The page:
A 3-D printed composite sternum made of titanium and a synthetic polymer has been successfully implanted into a patient, CSIRO's Lab 22 and Melbourne company Anatomics report.
3-D printing is becoming mainstream, at least when plastic is involved. Nowadays most Australian schools have a printer that allows their students to make their digital design of objects a tangible reality.
Therefore Australian industry has been slow to adopt the new technology, despite its potential for producing custom-made components.
CSIRO's $6 million facility has developed world-class expertise in printing titanium components - hence the name Lab 22, which refers to the atomic number 22 of titanium on the periodic table.
Collaborations with industry partners have led to the first 3-D printed bicycle, and the production of individually customised mouthpieces for sleep apnoea patients.
But its most impressive success result from a collaboration with Melbourne based medical device manufacturer Anatomics.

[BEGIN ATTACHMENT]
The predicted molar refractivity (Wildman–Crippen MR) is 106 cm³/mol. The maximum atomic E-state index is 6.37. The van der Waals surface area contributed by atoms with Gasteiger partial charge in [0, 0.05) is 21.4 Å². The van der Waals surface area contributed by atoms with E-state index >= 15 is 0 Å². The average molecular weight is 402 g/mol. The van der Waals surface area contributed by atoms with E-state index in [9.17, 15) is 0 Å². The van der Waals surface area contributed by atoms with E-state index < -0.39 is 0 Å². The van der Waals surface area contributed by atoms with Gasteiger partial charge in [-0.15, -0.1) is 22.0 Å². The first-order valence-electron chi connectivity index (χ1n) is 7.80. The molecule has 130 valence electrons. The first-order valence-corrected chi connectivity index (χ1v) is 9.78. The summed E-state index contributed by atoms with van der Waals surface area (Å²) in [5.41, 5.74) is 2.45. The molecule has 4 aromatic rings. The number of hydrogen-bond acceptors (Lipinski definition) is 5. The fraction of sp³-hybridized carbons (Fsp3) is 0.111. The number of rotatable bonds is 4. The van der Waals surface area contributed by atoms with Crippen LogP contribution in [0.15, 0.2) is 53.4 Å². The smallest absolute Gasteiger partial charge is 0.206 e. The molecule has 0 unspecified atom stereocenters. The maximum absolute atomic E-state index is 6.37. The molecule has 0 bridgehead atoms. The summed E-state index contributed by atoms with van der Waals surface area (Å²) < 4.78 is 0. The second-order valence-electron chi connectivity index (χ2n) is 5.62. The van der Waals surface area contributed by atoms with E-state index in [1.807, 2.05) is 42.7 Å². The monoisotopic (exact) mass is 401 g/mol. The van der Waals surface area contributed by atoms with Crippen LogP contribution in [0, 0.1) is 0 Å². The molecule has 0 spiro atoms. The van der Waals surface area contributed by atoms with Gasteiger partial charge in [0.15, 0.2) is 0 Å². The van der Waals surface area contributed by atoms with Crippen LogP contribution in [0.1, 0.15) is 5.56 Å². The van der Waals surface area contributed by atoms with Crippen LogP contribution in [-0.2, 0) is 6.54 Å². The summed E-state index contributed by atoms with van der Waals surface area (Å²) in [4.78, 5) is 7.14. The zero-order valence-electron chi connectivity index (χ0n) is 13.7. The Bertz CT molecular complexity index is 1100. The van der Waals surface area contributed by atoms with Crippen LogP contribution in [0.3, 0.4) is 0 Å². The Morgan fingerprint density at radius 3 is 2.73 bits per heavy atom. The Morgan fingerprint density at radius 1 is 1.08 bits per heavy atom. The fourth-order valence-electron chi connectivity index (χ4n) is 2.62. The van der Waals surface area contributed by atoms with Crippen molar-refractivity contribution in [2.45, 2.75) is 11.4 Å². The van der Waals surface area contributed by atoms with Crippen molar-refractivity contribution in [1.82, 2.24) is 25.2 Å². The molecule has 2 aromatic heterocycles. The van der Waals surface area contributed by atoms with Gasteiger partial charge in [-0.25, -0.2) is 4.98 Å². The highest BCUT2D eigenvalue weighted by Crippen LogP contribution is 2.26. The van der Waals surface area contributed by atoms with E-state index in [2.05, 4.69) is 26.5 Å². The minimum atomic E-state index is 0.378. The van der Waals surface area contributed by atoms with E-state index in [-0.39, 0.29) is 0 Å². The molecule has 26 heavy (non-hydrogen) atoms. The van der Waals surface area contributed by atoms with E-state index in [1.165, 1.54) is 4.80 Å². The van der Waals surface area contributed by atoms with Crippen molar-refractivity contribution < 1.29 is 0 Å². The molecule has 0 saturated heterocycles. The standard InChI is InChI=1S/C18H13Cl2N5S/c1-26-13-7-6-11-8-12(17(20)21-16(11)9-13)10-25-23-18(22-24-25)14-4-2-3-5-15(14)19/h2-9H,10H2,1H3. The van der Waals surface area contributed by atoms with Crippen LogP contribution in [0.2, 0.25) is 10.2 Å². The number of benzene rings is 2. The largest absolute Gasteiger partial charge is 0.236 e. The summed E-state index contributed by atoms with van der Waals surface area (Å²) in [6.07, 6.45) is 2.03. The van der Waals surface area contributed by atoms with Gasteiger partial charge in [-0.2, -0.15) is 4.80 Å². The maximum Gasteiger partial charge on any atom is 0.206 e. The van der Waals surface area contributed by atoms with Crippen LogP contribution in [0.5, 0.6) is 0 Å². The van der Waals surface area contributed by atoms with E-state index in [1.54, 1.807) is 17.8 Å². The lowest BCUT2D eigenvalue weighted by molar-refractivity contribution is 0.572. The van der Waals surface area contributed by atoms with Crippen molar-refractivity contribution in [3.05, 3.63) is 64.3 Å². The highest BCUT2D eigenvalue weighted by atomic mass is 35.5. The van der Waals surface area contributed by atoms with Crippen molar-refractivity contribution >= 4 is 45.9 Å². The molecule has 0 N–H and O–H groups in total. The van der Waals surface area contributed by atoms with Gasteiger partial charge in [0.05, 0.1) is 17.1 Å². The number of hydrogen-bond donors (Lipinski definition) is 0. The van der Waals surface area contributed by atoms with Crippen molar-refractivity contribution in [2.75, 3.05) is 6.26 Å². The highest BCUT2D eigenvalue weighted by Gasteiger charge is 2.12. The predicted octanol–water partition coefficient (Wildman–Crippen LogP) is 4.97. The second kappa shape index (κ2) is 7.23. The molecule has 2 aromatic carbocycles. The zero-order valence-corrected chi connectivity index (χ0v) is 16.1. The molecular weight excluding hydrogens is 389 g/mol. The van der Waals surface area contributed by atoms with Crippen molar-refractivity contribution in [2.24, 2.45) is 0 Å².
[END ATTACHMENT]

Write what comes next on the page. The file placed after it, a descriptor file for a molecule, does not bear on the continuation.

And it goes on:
The alliance has created surgical implants such as titanium heel bone, which was used to replace that of a bone cancer patient. And in 2015, a cancer patient in Spain received a customised 3-D printed titanium sternum and rib implant. The success underscored the power of the technology especially for biomedical applications where rapid design and production of a customised product is required.
In a latest development, the CSIRO/Anatomics partnership produced a composite sternum consisting of titanium and a synthetic porous polymer called PoreStar, with the aim to replace bone, cartilage and tissue in a single prosthetic implant.
And such a sternum replacement, manufactured in Melbourne and modelled to patient CT scans, has now been implanted into an elderly man in Britain, who since has made a successful recovery.
More information: www.csiro.au